A Hard Political Week Casts a Pall on The First Night of The Current’s 12th Birthday Party

The sold out show filled First Avenue with hundreds of fans eager to celebrate 89.3 The Current’s 12th birthday on Friday evening.

After the stress of a long and tumultuous week, the excitement in the crowd was palpable and it was easy to see why. The national and local lineup of bands and musicians were some of the station’s favorites including Jay Smart, Black Market Brass, Stand of Oaks, Joseph, and jeremy messersmith (At the start of the new year, he requested his name be lowercase).

While everyone was there to support The Current, and to listen to their favorite bands, a pall hung over the venue with each performer making subtle, and not so subtle, references to America’s political climate. Despite the anxiety, many of the performers provided hope and catharsis in their songs. Like the Joseph song “Sweet Dreams” repeated, “I’ll find you new in the morning.”

89.3 The Current’s inception began when St. Olaf College decided to sell the station. At that time it played classical music instead of the eclectic range of music it does today. Minnesota Public Radio purchased the station and on January 24th, 2005, The Current was born. Supported by member donations and sponsors, The Current was free to play a wide variety of music from folk to hip-hop and does its part in discovering unknown local Minnesota artists. The song “Shhh” by local group Atmosphere was the first song to air on The Current.

In a brown jacket and white hat, Jay Smart kicked off the celebrations with his heartfelt soul and upbeat acoustic tunes. A newcomer to the Minneapolis music scene, Smart was born and raised in Nairobi, Kenya, but currently, resides in Minneapolis. His debut full-length album will be released in 2017, but he has an EP on his website. With a strong performance and a great voice, Smart is a testament to The Current’s commitment to bringing new talent to the forefront.

If one band could exemplify The Current’s diverse and eclectic musical tastes, Black Market Brass comes close. Filling the stage with a slew of musicians and dancers, some dressed in orange jumpsuits, BMB had a strong command on stage. The many musicians ignited the crowd with their funky horns, bongo beats, and poppy guitar riffs.

Founded in Minneapolis by two guitarists with almost identical Craigslist ads looking for a funk band, the band evolved over three years into what it is today, a diverse collection of musicians mixing all kinds of musical styles together built on Nigerian Afrobeat. Overall, their performance was well received, if not numbing to the ears by the end.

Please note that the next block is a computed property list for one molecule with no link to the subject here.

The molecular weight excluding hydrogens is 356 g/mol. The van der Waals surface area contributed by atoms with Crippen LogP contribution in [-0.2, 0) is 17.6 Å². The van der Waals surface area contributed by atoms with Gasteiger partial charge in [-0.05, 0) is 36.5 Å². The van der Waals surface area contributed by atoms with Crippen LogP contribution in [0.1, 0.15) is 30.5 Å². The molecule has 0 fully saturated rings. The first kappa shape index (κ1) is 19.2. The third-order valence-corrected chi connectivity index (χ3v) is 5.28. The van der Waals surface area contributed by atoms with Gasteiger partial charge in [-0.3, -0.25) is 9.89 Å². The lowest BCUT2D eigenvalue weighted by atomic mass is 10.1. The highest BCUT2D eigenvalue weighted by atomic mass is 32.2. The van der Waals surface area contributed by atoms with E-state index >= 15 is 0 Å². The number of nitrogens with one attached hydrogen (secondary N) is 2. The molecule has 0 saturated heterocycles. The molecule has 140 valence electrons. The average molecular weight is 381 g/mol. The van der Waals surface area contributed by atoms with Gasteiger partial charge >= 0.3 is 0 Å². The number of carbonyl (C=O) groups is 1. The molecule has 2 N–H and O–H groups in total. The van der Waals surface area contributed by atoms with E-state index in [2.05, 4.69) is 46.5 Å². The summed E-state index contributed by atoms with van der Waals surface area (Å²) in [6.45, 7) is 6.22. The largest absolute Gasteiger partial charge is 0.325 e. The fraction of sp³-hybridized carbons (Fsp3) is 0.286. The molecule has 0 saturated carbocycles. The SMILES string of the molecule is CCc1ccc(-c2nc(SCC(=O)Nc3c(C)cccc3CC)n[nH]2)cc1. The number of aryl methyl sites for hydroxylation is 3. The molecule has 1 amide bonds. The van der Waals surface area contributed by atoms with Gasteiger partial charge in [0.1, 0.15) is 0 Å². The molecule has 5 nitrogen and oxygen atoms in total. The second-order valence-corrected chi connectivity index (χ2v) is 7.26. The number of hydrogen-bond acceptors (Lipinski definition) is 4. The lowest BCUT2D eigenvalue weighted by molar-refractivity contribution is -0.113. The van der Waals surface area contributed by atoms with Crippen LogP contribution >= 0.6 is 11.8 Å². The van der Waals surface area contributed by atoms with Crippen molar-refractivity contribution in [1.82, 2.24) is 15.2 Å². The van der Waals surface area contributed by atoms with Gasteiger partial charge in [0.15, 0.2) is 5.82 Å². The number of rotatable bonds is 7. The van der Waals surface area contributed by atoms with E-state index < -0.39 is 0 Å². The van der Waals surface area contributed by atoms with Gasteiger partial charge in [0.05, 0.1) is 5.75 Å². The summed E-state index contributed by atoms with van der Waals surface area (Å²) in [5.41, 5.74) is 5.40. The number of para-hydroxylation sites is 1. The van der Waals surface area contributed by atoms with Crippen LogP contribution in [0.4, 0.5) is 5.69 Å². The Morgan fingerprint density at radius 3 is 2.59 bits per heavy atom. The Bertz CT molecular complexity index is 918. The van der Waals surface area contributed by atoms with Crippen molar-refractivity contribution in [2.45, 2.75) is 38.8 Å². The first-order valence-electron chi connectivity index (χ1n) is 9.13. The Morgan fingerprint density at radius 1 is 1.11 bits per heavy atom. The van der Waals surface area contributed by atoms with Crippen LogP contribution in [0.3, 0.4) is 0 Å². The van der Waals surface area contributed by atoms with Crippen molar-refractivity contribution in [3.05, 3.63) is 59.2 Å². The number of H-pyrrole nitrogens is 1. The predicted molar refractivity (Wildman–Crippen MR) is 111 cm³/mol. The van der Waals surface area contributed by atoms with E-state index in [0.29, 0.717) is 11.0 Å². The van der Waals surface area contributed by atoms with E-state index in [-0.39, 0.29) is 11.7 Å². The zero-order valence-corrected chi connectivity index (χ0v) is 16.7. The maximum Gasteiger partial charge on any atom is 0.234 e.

Taking the stage in a sleeveless denim jacket, tattoos all over his arms, with long brown hair and a beard, Timothy Showalter and his band Strand of Oaks looked like they were a metal band about to change the dynamic of the party — but instead unleashed the kind of music The Current loves to play: folk rock. It was a welcome change.

From Pennsylvania, Showalter gave The Current praise for giving small bands a chance and for being a personable voice in an age where most bands get discovered by “robots,” a reference to streaming services and their algorithms. Injected with personal lyrics and catchy hooks, Strand of Oaks harkens back to the grunge rock of the 90s, but with a folksy twist.

The first to make subtle hints to the current political problems, Showalter tried to comfort the crowd, “Be there for each other, hug each other, make out with each other, have fun with each other, but most importantly love each other, because that’s all we have.” By the end of their set, he cried, “Let’s move! It’s the end of the world!”

With a single acoustic guitar in hand, Natalie Closner Schepman joined her two sisters Meegan and Allison to form the band Joseph, a rising star in the folk music scene. From Portland, Oregon, Joseph released their first album in 2014 and built a following with house shows. They played a powerful, heartfelt set with wonderful harmony and catchy lyrics. Attributing much of their success to The Current for bringing their music to a wide audience, Natalie Schepman thanked them and said First Avenue was their favorite venue to play.


After the entire staff of The Current joined together on stage, they announced the final act, jeremy messersmith, adorned in a thick, fluffy white coat and a black hat. Carrying a brown acoustic guitar with the words “RESIST” in black tape, his message was clear.

Of the musicians that night, messersmith was the most politically vocal, talking about how it had been a hard week, but tried to soften things by saying it could be worse. He played plenty of new songs that night but didn’t disappoint the crowd, strumming “It’s Only Dancing” and “Ghost,” frequent tracks played on The Current.

The artist capped off the night by inviting MPR and the other bands to come on stage and help him sing his new song, “Little Blue World,” a song he wrote specifically for The Current’s birthday.

Day two of The Current’s birthday continues on Saturday, January 28th with Haley Bonar, the Lemon Twigs, Sam Roberts band, Monica LaPlante, and ZULUZULUU.

 

Photos by: Jason Ingolfsland



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